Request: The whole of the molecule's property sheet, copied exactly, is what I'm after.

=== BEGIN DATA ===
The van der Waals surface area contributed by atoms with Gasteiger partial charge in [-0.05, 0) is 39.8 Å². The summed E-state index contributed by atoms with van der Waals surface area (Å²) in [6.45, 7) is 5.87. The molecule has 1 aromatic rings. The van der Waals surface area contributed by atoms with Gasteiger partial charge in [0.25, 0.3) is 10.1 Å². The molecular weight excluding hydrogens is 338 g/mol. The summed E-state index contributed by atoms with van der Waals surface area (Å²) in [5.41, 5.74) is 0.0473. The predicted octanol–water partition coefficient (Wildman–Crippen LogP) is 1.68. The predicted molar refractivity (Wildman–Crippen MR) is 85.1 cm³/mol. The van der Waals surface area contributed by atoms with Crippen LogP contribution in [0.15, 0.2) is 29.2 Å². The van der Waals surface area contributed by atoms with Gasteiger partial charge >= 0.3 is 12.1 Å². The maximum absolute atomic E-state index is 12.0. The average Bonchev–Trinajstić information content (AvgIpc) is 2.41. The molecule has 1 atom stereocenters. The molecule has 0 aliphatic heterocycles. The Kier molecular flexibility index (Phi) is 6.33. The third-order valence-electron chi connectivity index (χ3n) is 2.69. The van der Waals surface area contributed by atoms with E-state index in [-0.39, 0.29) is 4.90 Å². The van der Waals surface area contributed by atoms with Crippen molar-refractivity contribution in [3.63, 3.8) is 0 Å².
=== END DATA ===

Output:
The van der Waals surface area contributed by atoms with Gasteiger partial charge in [-0.05, 0) is 39.8 Å². The summed E-state index contributed by atoms with van der Waals surface area (Å²) in [6.45, 7) is 5.87. The molecule has 1 aromatic rings. The van der Waals surface area contributed by atoms with Gasteiger partial charge in [0.25, 0.3) is 10.1 Å². The molecular weight excluding hydrogens is 338 g/mol. The summed E-state index contributed by atoms with van der Waals surface area (Å²) in [5.41, 5.74) is 0.0473. The predicted octanol–water partition coefficient (Wildman–Crippen LogP) is 1.68. The predicted molar refractivity (Wildman–Crippen MR) is 85.1 cm³/mol. The van der Waals surface area contributed by atoms with Crippen LogP contribution in [0.15, 0.2) is 29.2 Å². The van der Waals surface area contributed by atoms with Gasteiger partial charge >= 0.3 is 12.1 Å². The maximum absolute atomic E-state index is 12.0. The average Bonchev–Trinajstić information content (AvgIpc) is 2.41. The molecule has 1 atom stereocenters. The molecule has 0 aliphatic heterocycles. The Kier molecular flexibility index (Phi) is 6.33. The third-order valence-electron chi connectivity index (χ3n) is 2.69. The van der Waals surface area contributed by atoms with E-state index in [-0.39, 0.29) is 4.90 Å². The van der Waals surface area contributed by atoms with Crippen molar-refractivity contribution in [3.63, 3.8) is 0 Å².